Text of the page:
Maureen “Mo” Raymo’s contributions to the geosciences transformed the understanding of Earth’s climate on tectonic, orbital, and shorter timescales. Mo pushed the envelope in research on the marine record of orbital variability in Earth’s climate over the past few millions of years and authored highly cited and inspiring papers. She did not remain within this broad topic but branched out to research linkages between climate and tectonic regimes, climate variability and oceanic geochemical cycles (including the carbon cycle), and the effects on deep-sea biota and deep-sea circulation patterns. She provided new insight into the correlation between ocean circulation and climate in SE Asia, Africa (over the time of evolution of humans), and the U.S. West—an impossibly impressive list. Her research on the interplay among ocean circulation, ice sheets, and climatic records over the initiation of Northern Hemispheric glaciation and changes in the dominant variability of glacial-interglacial climate change has inspired a large volume of research that is important for our understanding of changes in Earth’s climate.
In addition to her scientific excellence, Mo has been a superb supporter of her many undergraduate and graduate students, as well as postdoctoral advisees, encouraging them to bring out the best in their research and copublishing outstanding work. She has been a major contributor to the paleoclimate research that has been used in the evaluation of anthropogenic climate change and cited in the Intergovernmental Panel on Climate Change reports. In addition, she has been a popularizer of science, as shown in the book Written in Stone: A Geological History of the Northeastern United States, cowritten with her father. This book is an excellent example of making science accessible to people who are interested but not professionals. This interest in making science accessible to nonprofessionals is also shown in her active involvement in public lectures on climate change, in producing web content (e.g., “How high will the waters rise?”), and in contributing to articles for the general public (“How the New Climate Denial Is Like the Old Climate Denial,” February 2017, Atlantic).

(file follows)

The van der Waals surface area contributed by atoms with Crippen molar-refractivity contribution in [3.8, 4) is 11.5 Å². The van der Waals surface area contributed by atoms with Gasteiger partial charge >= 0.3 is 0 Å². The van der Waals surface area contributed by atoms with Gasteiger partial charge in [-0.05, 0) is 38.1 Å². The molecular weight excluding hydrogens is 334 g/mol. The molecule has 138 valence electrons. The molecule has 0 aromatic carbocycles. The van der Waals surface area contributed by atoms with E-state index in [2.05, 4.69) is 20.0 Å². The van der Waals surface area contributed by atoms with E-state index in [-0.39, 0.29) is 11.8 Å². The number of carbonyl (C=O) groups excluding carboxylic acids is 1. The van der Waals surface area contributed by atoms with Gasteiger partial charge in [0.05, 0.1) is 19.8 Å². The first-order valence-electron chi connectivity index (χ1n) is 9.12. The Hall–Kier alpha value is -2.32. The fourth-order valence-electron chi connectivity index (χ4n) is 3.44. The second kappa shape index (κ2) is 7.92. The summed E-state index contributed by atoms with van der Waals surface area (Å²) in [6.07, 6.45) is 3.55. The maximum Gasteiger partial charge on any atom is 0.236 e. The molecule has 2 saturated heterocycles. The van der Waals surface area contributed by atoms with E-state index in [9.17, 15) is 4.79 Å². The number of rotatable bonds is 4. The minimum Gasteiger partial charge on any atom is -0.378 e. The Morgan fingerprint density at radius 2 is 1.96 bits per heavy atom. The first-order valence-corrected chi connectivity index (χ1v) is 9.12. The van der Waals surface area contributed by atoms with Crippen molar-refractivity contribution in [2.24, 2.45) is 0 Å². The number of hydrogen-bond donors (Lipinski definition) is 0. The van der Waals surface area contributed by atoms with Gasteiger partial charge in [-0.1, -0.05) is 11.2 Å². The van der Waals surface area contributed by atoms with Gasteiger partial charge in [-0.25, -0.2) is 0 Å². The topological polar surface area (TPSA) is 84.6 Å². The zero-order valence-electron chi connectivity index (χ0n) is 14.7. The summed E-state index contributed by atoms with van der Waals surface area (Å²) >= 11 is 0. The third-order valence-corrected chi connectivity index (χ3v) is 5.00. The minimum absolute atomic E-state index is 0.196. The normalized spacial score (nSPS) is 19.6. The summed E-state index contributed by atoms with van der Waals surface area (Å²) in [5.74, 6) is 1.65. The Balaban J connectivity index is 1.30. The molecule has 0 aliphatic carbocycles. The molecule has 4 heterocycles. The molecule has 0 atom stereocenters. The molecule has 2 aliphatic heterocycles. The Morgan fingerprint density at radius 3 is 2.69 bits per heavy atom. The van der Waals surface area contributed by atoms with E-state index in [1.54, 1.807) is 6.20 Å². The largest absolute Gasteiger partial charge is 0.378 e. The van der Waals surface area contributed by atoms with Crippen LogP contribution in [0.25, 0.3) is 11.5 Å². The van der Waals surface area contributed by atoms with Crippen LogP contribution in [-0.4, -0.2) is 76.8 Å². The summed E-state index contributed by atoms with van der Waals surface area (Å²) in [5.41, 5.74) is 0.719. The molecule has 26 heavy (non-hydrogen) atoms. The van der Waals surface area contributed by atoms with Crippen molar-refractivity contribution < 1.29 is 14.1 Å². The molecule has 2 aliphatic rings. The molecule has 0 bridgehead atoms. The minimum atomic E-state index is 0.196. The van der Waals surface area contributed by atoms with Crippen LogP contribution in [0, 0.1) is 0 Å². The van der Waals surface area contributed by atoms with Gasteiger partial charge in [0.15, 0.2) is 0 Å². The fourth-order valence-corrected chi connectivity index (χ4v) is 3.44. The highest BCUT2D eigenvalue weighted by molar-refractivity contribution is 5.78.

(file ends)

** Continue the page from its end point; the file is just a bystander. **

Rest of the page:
Mo Raymo has served the paleoclimate community in many ways, including decades of service in the Ocean Drilling Programs, as well as membership in the Advisory Council of the Climate Science Legal Defense Fund. At a time when not only climate change science but science in general is under assault, it is exciting and gratifying to see that Mo Raymo, who combines excellence in research with advocacy for science, has been rewarded with the Maurice Ewing Medal.
—Ellen Thomas, Yale University, New Haven, Conn.; also at Wesleyan University, Middletown, Conn.
Thank you, Robin; the Navy; my nominator, Ellen Thomas; and fellow AGU members. It is a wonderful honor to receive the Maurice Ewing Medal especially as, every day, I go to work in the Lamont-Doherty Core Repository, a testament to the foresight of “Doc” Ewing, who insisted that the Lamont research ships collect “a core a day.” Decades later, a revolution in our understanding of Earth’s natural climate variability would spring from these innocuous cylinders of deep-sea mud. I arrived at Lamont in 1982, a decade after Ewing’s departure—by that time women had become a significant cohort of the graduate student body. Today, I would like to thank those gals for providing fellowship, support, and peer mentoring, before “mentoring” was even a word in our vocabulary. Thank you, Delia Oppo, Christina Ravelo, Rosanne D’Arrigo, Terry Plank, Robin Bell, Lisa Tauxe, Julia Cole, Suzanne O’Connell, Emily Klein, Carol Raymond, Kerry Hegarty, Ellen Kappel, Anne Grunow, and others. Somehow, we all thought a career as a scientist would be possible, even though there was very little physical evidence to that effect. I believe it was our critical mass that gave us confidence and strength.
Of course, I’d like to also thank my family, my partner, Ray, and especially my now grown children, Victoria and Daniel, for their unwavering love and support over the years. I’d also like to thank two organizations that never made me feel anything less than a scientist fully deserving of a seat at the table—the National Science Foundation and the International Ocean Drilling Programs. My career would not have been possible without the early support provided by these organizations. Last, I’d like to thank my colleagues at Lamont, to where I returned in 2011. It is an absolute pleasure to go to work every day and be among so many smart and inspiring people who are passionate about our planet’s past, present, and future. I am truly grateful. Thank you.
—Maureen E. Raymo, Lamont-Doherty Earth Observatory, Columbia University, Palisades, N.Y.